But the most disturbing new piece of evidence supporting the Rare Earth Hypothesis is the fact that a nearby star, Gliese 710, currently at a distance of 63.8 light years, is heading our way. In about 1.36 million years Gliese 710 will be within 1.10 light years of the Sun and will likely be able to disturb billions of very distant comets in the Sun’s Oort cloud. Some of these very distant comets will then be perturbed into orbits that carry them into the inner regions of our Solar System and on a collision course with the Earth. It is possible that the Earth will then be subjected to mass extinction collisions on a weekly basis for many millions of years that rival or even exceed the one that killed off the dinosaurs 65 million years ago in the K-T mass extinction. Essentially, the Earth will return to a period like the Late Heavy Bombardment which occurred 3.8 – 4.1 billion years ago, and which left many craters on the Moon and the Earth. Clearly, only the simplest of single-celled life forms on Earth could survive such a massive onslaught of incoming comets, and even they would have a very tough go of it. John Gribbin points out that if these incoming comets had started to arrive upon the Earth just 400 years ago, instead of 1.36 million years into the future, they would have prevented the Earth from ever having achieved a technological civilization during its entire 4.567 billion year history capable of exploring our galaxy with software. Our Sun is increasing in brightness by a factor of about 1% every 100 million years, as the amount of helium in the Sun’s core continuously increases, and consequently, increases the density and gravitational strength of the Sun’s core, since a helium nucleus has a mass equal to the mass of four hydrogen nuclei. The increasing gravitational pull of the Sun’s core requires a counteracting increase in the pressure within the Sun’s core to match the increasing gravitational pull of the core. This means that the remaining hydrogen protons within the Sun’s core must move faster at a higher temperature to increase the core’s pressure. The faster moving hydrogen protons cause the proton-proton nuclear reaction running within the Sun’s core to run faster and release more energy at a higher rate. This increased rate of the production of energy within the Sun’s core has to go someplace, so the Sun ends up radiating more energy into space, and the poor Earth just happens to be in the way. In The Life and Death of Planet Earth (2002), Peter Ward explains that rocky planets like our Earth probably can only support complex multicellular life for about 1 billion years. Our Earth has already burned up about 600 million years of that 1 billion years of opportunity, so the odds of complex multicellular life arising once again upon the Earth after a second Late Heavy Bombardment episode are quite slim indeed, not to mention the improbability of those complex multicellular life forms going on to evolve into intelligent beings capable of developing technology and software. So the arrival of Gliese 710 in 1.36 million years may be all she wrote. It might be the technological end of the line for our Earth.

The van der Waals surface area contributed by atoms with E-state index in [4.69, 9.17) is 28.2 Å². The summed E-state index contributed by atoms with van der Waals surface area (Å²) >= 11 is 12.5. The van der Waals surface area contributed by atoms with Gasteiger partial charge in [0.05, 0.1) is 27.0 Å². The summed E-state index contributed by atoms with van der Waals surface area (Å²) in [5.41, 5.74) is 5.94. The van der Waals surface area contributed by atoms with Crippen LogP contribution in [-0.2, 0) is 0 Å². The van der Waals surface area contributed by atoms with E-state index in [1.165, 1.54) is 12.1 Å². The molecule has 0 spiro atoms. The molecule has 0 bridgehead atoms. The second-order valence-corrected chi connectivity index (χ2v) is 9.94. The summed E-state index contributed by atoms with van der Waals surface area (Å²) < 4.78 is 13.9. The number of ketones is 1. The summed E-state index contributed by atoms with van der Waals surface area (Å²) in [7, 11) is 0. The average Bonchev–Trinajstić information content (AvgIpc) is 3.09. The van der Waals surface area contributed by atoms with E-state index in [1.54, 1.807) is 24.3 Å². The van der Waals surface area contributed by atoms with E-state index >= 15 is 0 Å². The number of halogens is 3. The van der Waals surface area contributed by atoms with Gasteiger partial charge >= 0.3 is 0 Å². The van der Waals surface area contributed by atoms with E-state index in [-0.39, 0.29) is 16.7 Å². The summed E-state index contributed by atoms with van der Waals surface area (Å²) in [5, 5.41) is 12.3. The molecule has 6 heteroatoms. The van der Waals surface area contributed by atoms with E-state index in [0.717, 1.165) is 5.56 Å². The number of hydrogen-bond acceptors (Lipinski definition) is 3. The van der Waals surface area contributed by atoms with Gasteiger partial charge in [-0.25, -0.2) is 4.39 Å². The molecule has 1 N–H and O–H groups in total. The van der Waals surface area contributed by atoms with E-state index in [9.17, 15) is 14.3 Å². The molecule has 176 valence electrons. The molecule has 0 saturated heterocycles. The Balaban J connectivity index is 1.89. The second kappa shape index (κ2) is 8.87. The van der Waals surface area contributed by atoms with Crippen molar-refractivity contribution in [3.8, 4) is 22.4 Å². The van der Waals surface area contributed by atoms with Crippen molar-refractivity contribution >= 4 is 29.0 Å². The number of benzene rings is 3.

Therefore it seems that, once again, that although Brandon Carter’s Weak Anthropic Principle (1973) may guarantee that all intelligent beings will only find themselves in universes capable of sustaining intelligent beings, it does not guarantee that the universe that they find themselves in will be overly friendly to intelligent beings.

The Weak Anthropic Principle - Intelligent beings will only find themselves existing in universes capable of sustaining intelligent beings.

It seems that our Universe certainly just barely qualifies as a home for intelligent beings.

So Why is there Any Software At All?
If intelligent beings and software are indeed so very rare in our Universe, one must then ask the question why is there any software to be found at all? Perhaps the answer to that question can be found at the very end of another one of John Gribbin’s books, In search of the multiverse : parallel worlds, hidden dimensions, and the ultimate quest for the frontiers of reality (2009). The currently emerging general consensus amongst cosmologists seems to be that our Universe is just one member of an infinitely large and eternal Multiverse. This paradigm very nicely explains Brandon Carter’s Weak Anthropic Principle – it is just a selection process at work. Of the infinite number of universes in the Multiverse, only a very small fraction need to be suitable for intelligent beings and software. But since a small fraction of an infinite number is still infinite, that provides plenty of opportunities within the Multiverse for intelligent beings. So what kind of universe should an intelligent being expect to find itself in? Well, most likely an intelligent being should expect to find itself in a universe such as ours that just barely makes the grade because D- universes like ours will vastly outnumber the universes that are extremely friendly to the existence of intelligent beings. The other reason that cosmologists are leaning towards the existence of a Multiverse is that the string theorists are coming up with at least 10500 different ways to make a universe with string theory, as out lined in The Cosmic Landscape (2006) by Leonard Susskind. A Multiverse, therefore, solves many problems at both the very largest and the very smallest of scales.